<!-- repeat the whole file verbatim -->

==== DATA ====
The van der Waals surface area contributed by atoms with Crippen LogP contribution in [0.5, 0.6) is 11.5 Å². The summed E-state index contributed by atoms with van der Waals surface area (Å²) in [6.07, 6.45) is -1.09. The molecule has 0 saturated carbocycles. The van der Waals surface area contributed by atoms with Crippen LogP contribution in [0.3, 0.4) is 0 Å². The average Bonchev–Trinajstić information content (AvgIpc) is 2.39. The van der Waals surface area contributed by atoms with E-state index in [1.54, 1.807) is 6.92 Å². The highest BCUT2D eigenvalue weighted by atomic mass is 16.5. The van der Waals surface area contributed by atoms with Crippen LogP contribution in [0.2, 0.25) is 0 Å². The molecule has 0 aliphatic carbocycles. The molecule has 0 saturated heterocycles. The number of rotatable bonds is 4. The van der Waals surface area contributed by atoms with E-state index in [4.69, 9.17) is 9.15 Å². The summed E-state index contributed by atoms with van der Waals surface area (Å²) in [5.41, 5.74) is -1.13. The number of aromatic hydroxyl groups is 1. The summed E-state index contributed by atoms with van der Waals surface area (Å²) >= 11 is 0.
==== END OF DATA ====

The van der Waals surface area contributed by atoms with Crippen LogP contribution in [0.5, 0.6) is 11.5 Å². The summed E-state index contributed by atoms with van der Waals surface area (Å²) in [6.07, 6.45) is -1.09. The molecule has 0 saturated carbocycles. The van der Waals surface area contributed by atoms with Crippen LogP contribution in [0.3, 0.4) is 0 Å². The average Bonchev–Trinajstić information content (AvgIpc) is 2.39. The van der Waals surface area contributed by atoms with E-state index in [1.54, 1.807) is 6.92 Å². The highest BCUT2D eigenvalue weighted by atomic mass is 16.5. The van der Waals surface area contributed by atoms with Crippen LogP contribution in [0.2, 0.25) is 0 Å². The molecule has 0 aliphatic carbocycles. The molecule has 0 saturated heterocycles. The number of rotatable bonds is 4. The van der Waals surface area contributed by atoms with E-state index in [4.69, 9.17) is 9.15 Å². The summed E-state index contributed by atoms with van der Waals surface area (Å²) in [5.41, 5.74) is -1.13. The number of aromatic hydroxyl groups is 1. The summed E-state index contributed by atoms with van der Waals surface area (Å²) >= 11 is 0.